HARRISBURG, Pa. (WHTM) — Calls for change and transparency in policing have led to protests nationwide and in the Midstate — with rally cries calling for a spotlight on excessive force, bias, and racism.
“These are issues that we take very seriously,” Lt. Col. Christopher Paris said.
Paris is the Deputy Commissioner of Administration and Professional Responsibility for the Pennsylvania State Police. “The unrest just means that there are problems that have to be addressed,” he said.
The complaints against police across the country are prompting change.
“As leadership within the industry, we just have to embrace change,” Commissioner Osborne Robinson III said.
Osborne became commisioner of the York City Police Department in January of this year.
“Traditionally when it comes to being transparent, the transparency was predicated internally. It was based on the police department’s perception of what being transparent is, but as a sign of the times and hearing the voices of the community it is important to note that those that we serve are saying that we are not transparent and so now we are at a place where we have to evaluate our policies,” Osborne said.
Pennsylvania State Police has an Internal Affairs Division which handles police complaints.
“We task them with the critical mission of taking in complaints, investigating complaints, and compiling full, fair, competent, and thorough investigations — and that is critical for us to police our own and to hold our people accountable,” Paris said.
State police take complaints in person, over the phone and online.
More minor complaints, like late traffic reports or rudeness, can be handled at the supervisor level. More serious complaints, like excessive force, can result in an internal affairs investigation. The Pennsylvania State Police Bureau of Integrity and Professional Standards keeps track of the data and issues an annual report.
“If you are not keeping track of the numbers then you have no idea in terms of the greater operational picture of what is going on,” Paris said.
The Bureau of Harrisburg Police currently uses a database to track formal complaints, but it does not put out an annual report.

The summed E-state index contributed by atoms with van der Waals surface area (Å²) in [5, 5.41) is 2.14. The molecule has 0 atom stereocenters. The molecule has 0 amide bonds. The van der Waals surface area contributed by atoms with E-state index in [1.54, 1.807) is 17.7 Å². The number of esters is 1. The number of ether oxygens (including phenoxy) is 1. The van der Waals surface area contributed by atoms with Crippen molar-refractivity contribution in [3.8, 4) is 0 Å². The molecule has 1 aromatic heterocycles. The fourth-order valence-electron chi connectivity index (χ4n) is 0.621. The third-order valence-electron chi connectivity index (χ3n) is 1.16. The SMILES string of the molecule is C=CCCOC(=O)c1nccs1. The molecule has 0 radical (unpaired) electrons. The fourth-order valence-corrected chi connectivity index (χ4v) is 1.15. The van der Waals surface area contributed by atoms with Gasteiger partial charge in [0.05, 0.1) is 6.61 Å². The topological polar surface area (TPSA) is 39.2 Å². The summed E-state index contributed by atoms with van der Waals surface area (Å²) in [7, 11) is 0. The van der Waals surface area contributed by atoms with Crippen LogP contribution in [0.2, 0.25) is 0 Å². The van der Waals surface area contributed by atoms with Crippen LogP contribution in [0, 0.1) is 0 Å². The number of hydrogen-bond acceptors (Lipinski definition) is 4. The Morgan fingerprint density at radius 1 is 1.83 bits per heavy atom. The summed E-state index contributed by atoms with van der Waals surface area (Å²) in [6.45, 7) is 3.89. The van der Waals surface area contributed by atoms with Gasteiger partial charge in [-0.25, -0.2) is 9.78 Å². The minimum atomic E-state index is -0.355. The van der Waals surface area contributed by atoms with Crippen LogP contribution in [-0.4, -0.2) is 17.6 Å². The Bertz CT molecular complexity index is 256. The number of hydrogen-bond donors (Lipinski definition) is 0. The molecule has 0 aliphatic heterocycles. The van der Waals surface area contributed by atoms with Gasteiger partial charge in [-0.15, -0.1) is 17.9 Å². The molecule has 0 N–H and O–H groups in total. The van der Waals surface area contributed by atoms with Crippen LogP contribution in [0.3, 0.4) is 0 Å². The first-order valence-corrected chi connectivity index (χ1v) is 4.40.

York City Police did not have the technology to generate data or an annual report regarding complaints, but that is changing. The police department is in the process of installing a new software system.
“The use of force, internal affairs, and the complaint process are our top priority. We want to get those implemented first so we have a one-stop-shop so to speak for gathering that information and being able to create reports based on that information,” Cpt. Matt Leitzel said.
“Those types of statistics, as well, provide information for early warning. So that we can identify issues in terms of maybe a policy as well as a practice for a particular officer or group of officers that may not be consistent with the ideals of where we want to go as an agency and how we want to be perceived,” Osborne said.
Osborne also changed how complaints are handled. All complaints, big or small, must now be put in writing and cross his desk.
“I made the change because I wasn’t satisfied. When you don’t have an opportunity to see all the complaints you also don’t have an opportunity to address issues,” Osborne said.
Today, Governor Tom Wolf signed two police reform bills into law, HB 1841 AND HB 1910. It allows the creation of a database that would document disciplinary action taken against officers. The database can be used if officers apply for a new job.
The database will be maintained by the Municipal Police Officers’ Training and Education Training Commission (MPOTEC), which contains separation records of law enforcement officers.
Some debate the public should have access to the information in the database as well..
“In terms of public notification or accessibility, that is a very complicated issue. Certainly, at the base minimum, we would want the database to serve its purpose by if a police officer had discipline, that should preclude him or her from obtaining employment at a different agency. We certainly want police agencies to have access to that,” Paris said.